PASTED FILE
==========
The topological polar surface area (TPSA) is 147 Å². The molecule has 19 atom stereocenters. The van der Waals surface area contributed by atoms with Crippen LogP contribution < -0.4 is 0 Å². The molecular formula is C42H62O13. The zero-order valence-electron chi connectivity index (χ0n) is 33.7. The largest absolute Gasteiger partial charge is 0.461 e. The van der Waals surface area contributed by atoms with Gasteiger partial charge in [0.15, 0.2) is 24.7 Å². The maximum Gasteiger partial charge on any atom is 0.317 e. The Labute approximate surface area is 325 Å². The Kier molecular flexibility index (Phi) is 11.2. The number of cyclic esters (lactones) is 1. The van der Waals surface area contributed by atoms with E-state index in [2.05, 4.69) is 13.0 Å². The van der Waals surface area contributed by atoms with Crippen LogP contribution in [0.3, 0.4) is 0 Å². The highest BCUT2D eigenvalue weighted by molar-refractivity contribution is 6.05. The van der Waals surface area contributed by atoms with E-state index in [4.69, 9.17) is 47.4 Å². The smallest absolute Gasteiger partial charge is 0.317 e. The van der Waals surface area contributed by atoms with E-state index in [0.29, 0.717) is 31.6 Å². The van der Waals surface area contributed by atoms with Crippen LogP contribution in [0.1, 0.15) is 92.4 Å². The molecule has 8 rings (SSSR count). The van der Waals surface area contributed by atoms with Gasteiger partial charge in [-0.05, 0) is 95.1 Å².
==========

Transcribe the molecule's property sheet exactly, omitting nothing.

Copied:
The topological polar surface area (TPSA) is 147 Å². The molecule has 19 atom stereocenters. The van der Waals surface area contributed by atoms with Crippen LogP contribution < -0.4 is 0 Å². The molecular formula is C42H62O13. The zero-order valence-electron chi connectivity index (χ0n) is 33.7. The largest absolute Gasteiger partial charge is 0.461 e. The van der Waals surface area contributed by atoms with Gasteiger partial charge in [0.15, 0.2) is 24.7 Å². The maximum Gasteiger partial charge on any atom is 0.317 e. The Labute approximate surface area is 325 Å². The Kier molecular flexibility index (Phi) is 11.2. The number of cyclic esters (lactones) is 1. The van der Waals surface area contributed by atoms with E-state index in [2.05, 4.69) is 13.0 Å². The van der Waals surface area contributed by atoms with Crippen LogP contribution in [0.3, 0.4) is 0 Å². The highest BCUT2D eigenvalue weighted by molar-refractivity contribution is 6.05. The van der Waals surface area contributed by atoms with E-state index in [4.69, 9.17) is 47.4 Å². The smallest absolute Gasteiger partial charge is 0.317 e. The van der Waals surface area contributed by atoms with E-state index in [0.29, 0.717) is 31.6 Å². The van der Waals surface area contributed by atoms with Crippen LogP contribution in [0.1, 0.15) is 92.4 Å². The molecule has 8 rings (SSSR count). The van der Waals surface area contributed by atoms with Gasteiger partial charge in [-0.05, 0) is 95.1 Å².